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What Will Atlantic National Monument Mean for NH People, Wildlife?

Conservation groups in New England say the puffin is one of many species that will benefit from designation of the first National Marine Monument in the Atlantic. (Steve Deger/Wikimedia)
Conservation groups in New England say the puffin is one of many species that will benefit from designation of the first National Marine Monument in the Atlantic. (Steve Deger/Wikimedia)
September 19, 2016

CONCORD, N.H. -- With the stroke of a pen, President Obama designated a new national monument off the coast of Cape Cod, and there should be plenty of regional interest in the Northeast Canyons and Seamounts Monument.

According to the U.S. Census Bureau, at least 25 million people from Maine to New York live in counties with ocean coastline - that's more than eight percent of the U.S. population. Roger Fleming, an attorney with Earthjustice in New England, said the benefits to sea life in the region are major.

"You know a lot of mammals, sea birds and fish spend part of the time during the year out in this area and are also part of the ecosystem that moves into the Gulf of Maine,” Fleming said.

This is the first-ever marine national monument for the North Atlantic. Recent polls show four in five locals supported the move, and a healthy wildlife population should have tourism benefits as well.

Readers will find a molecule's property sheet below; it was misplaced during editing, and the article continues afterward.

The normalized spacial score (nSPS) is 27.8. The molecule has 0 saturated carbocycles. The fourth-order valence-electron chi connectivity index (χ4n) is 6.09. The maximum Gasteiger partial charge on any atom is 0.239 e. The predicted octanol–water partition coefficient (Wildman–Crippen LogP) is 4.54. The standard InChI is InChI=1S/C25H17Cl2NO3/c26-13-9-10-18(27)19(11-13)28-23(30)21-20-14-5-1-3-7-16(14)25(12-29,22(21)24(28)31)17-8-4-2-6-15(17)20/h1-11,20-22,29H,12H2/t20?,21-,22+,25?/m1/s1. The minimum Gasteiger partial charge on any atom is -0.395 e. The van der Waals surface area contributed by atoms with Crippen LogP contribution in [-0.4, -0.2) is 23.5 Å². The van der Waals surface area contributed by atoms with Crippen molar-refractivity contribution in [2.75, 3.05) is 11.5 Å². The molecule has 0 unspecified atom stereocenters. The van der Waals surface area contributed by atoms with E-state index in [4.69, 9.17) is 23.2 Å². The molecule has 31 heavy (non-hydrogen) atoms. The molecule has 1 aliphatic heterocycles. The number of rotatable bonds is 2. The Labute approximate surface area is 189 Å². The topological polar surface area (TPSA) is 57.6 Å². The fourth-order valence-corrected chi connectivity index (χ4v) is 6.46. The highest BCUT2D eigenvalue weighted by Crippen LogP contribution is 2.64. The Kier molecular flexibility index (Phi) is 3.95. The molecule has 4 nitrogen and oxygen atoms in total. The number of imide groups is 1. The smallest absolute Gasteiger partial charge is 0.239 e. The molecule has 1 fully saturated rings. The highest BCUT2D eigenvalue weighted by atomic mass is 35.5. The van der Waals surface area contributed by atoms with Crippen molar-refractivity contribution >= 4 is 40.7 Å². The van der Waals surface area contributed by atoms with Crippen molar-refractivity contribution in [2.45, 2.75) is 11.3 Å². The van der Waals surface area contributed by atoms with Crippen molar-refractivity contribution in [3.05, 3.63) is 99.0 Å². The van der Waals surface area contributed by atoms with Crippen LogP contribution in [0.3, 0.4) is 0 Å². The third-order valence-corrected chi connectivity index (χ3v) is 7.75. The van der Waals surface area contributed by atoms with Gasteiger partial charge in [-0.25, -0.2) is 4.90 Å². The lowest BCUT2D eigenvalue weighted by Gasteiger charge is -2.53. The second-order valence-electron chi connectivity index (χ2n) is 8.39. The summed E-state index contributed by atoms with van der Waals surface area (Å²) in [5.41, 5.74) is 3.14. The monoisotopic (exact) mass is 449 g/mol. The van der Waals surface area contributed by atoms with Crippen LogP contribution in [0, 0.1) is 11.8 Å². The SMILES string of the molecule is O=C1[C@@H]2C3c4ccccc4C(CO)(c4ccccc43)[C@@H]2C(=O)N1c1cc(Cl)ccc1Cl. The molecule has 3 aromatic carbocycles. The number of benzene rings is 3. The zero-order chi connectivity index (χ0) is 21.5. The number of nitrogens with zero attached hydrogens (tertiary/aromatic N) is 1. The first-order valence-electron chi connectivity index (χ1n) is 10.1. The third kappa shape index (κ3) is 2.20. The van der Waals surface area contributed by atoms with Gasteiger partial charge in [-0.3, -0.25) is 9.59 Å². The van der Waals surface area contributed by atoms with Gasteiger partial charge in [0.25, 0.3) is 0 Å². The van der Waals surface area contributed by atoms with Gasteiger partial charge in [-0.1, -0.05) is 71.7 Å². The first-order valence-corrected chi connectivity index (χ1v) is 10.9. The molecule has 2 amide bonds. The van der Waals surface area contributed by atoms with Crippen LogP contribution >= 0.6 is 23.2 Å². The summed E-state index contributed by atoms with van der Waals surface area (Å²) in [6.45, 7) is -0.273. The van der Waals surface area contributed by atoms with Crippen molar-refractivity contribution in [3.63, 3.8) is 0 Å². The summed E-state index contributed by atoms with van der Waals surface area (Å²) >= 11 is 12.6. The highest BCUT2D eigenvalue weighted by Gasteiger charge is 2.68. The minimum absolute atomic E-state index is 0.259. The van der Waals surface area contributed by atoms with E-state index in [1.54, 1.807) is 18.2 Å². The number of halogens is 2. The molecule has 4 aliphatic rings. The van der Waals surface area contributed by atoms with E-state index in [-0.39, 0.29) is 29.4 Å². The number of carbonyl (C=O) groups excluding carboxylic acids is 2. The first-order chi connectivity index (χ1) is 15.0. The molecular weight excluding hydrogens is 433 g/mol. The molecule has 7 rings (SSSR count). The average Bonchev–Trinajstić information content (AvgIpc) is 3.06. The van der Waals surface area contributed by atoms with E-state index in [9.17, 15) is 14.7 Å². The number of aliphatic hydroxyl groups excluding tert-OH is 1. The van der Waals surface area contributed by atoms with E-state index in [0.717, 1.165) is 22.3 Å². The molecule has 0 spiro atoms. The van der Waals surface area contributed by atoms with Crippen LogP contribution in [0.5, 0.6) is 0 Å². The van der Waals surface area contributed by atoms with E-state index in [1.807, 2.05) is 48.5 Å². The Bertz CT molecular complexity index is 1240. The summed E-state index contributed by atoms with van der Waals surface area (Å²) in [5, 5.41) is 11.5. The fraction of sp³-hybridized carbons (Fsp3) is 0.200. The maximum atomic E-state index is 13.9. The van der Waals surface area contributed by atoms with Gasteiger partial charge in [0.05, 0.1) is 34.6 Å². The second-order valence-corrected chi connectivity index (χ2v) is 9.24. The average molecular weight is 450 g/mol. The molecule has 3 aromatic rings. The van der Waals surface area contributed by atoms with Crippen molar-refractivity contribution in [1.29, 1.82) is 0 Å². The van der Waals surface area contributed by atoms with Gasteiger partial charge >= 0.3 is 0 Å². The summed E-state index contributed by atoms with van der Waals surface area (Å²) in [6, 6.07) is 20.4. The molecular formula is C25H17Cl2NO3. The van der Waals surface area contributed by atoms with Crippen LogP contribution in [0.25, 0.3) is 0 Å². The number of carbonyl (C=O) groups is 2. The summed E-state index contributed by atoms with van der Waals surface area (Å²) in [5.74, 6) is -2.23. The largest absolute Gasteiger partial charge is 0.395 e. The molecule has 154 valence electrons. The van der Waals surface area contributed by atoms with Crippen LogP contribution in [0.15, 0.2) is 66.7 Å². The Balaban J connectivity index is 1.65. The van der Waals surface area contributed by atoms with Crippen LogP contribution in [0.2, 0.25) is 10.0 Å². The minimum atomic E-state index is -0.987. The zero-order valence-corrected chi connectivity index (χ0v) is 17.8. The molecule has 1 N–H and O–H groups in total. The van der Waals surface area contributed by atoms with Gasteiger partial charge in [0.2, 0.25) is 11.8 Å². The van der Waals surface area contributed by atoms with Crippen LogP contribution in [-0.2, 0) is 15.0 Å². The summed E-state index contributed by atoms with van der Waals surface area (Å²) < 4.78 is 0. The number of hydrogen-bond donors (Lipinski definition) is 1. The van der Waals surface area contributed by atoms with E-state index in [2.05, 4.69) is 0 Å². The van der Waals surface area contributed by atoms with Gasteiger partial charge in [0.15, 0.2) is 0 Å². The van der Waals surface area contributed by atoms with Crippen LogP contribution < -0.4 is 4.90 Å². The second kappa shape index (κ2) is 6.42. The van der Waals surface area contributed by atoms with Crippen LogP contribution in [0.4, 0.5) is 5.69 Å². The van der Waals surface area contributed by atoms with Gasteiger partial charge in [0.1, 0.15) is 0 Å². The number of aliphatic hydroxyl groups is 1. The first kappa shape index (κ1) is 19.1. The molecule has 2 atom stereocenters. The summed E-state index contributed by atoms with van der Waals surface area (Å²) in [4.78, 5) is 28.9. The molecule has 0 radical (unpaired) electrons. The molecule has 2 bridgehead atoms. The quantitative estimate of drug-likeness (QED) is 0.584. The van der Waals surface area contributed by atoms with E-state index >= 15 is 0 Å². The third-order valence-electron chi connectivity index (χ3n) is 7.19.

Peter Baker, director of U.S. ocean conservation for the Pew Charitable Trusts, added that there are solid conservation reasons for protecting these waters.

"The Gulf of Maine - off of Maine, New Hampshire and Massachusetts - is the fastest-warming body of water on the planet,” Baker said. "So, providing these deep-water refuges for fish and marine mammals over the long term allows these species to survive and thrive."

The fishing industry expressed concerns about the economic impact of protecting these waters. Baker said the Obama administration listened to those concerns and responded.

"President Obama made some contingencies in the short term for some industries,” Baker said. “So the red crab fishery and the lobster fishery will be able to continue for seven years."

Among the species that call the new monument home are Atlantic puffins, which use the area as part of their wintering grounds - a discovery scientists made this year.

Support for this reporting was provided by The Pew Charitable Trusts.

Mike Clifford, Public News Service - NH